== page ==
Are you an anarchist or what? Do you have a problem with all laws (e.g., bogus societal constructs) or just copyright?

  49. Steve Schnier says:

    Of course I know the difference between performance rights and synch rights. I deal with them every day.

    Run along. Your Mommy’s calling.

  50. zuzu says:

    SeeHearBrian,

    You’ve managed to completely miss the entire point of everything I’ve said in this thread.

    Yes, of course I believe in ownership and private property for real property — physical things which have the qualities of rivalry and excludability. Those qualities require property rights to settle disputes over their use by whom.

    But no, I don’t believe that “ownership” extends to ideas and sets of information.

    They’re two completely different things!!! The phrase “intellectual property” is just newspeak to conflate them.

    Cars, oil, water, corn, sugar, iron, computers, furniture, bicycles, houses, land, and so on. Those are all property.

    Music, pictures, video, text, patterns, sketches, numbers, databases, designs, typefaces, and so on. Those are not property. They don’t qualify.

    In fact, the latter derive from a completely unrelated legal framework than the former do.

    I swear, sometimes it seems like people are being thick on purpose. This really cannot be so difficult to fathom.

    • Antinous / Moderator says:

      zuzu,

      You’ve managed to completely miss the entire point of everything I’ve said in this thread.

      Given the frequency of that particular phenomenon, you might want to consider that the communication problem originates with the sender.

      The phrase “intellectual property” is just newspeak to conflate them.

      When you’ve accused your opponent of using circular logic, hauling out ‘newspeak’ is a bit ironic.

  51. Jack says:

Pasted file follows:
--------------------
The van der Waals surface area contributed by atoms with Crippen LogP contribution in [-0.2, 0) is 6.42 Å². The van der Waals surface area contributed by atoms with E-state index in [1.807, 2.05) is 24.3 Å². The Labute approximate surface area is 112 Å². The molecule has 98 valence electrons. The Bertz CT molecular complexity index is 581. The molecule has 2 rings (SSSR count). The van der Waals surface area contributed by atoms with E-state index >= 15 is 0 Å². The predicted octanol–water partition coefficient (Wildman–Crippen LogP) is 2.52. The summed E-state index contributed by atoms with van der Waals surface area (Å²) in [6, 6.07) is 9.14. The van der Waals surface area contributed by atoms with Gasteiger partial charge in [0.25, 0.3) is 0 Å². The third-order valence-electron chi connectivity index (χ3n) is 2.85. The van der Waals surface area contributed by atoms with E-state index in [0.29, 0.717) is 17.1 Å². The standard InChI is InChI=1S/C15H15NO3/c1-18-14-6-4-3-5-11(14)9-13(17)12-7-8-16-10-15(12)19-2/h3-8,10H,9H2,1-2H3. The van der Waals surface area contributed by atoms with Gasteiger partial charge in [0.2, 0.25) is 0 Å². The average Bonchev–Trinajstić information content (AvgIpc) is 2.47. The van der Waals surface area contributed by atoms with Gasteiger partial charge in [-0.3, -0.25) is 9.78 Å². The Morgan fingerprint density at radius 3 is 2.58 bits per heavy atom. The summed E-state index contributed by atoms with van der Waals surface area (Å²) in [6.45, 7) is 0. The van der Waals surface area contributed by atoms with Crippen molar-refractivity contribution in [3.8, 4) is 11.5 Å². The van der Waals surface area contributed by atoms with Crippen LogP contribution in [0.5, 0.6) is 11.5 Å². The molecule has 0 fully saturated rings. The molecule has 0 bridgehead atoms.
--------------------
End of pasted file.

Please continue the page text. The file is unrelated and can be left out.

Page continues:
Zuzu, can you reveal how you financially support yourself? You seem to be giving out a lot of advice that is not based on reality of economics and the market.

  52. zuzu says:

    Are you an anarchist or what? Do you have a problem with all laws

    I have a problem with anyone initiating violence (i.e. murder, theft, or fraud) — whether it’s done by superpowers (who conveniently refer to mass-murder as “war”) or by petty thugs.

    c.f. Pirates and Emperors

    You think copyright is a circular argument? You’ve just gone beyond merely delusional into certifiable territory.

    The burden of proof rests on anyone who believes copyrights and patents should exist.

  53. Alessandro Cima says:

    #34

    “Writing the new software is what people are willing to pay for.”

    That’s a work for hire. Not everyone does work for hire. Not everyone is an employee.

    I would never want to suggest to an independent artist or software developer or any creator that he or she only expect to be paid for the initial work. I think everyone should be able to hope for making a million dollars when they make something. It is nearly impossible to do that without selling copies of what you make. I have no problem with rich people. Maybe they scare a lot of people for some reason, but I think it’s cool to get rich.

    And just because anyone with a computer can make infinite copies doesn’t mean copyright should go away. Hell, I can easily get a pistol and go rob a bank. That doesn’t mean laws forbidding it should be dropped.

  54. zuzu says:

    Given the frequency of that particular phenomenon, you might want to consider that the communication problem originates with the sender.

    I’m open to help. :)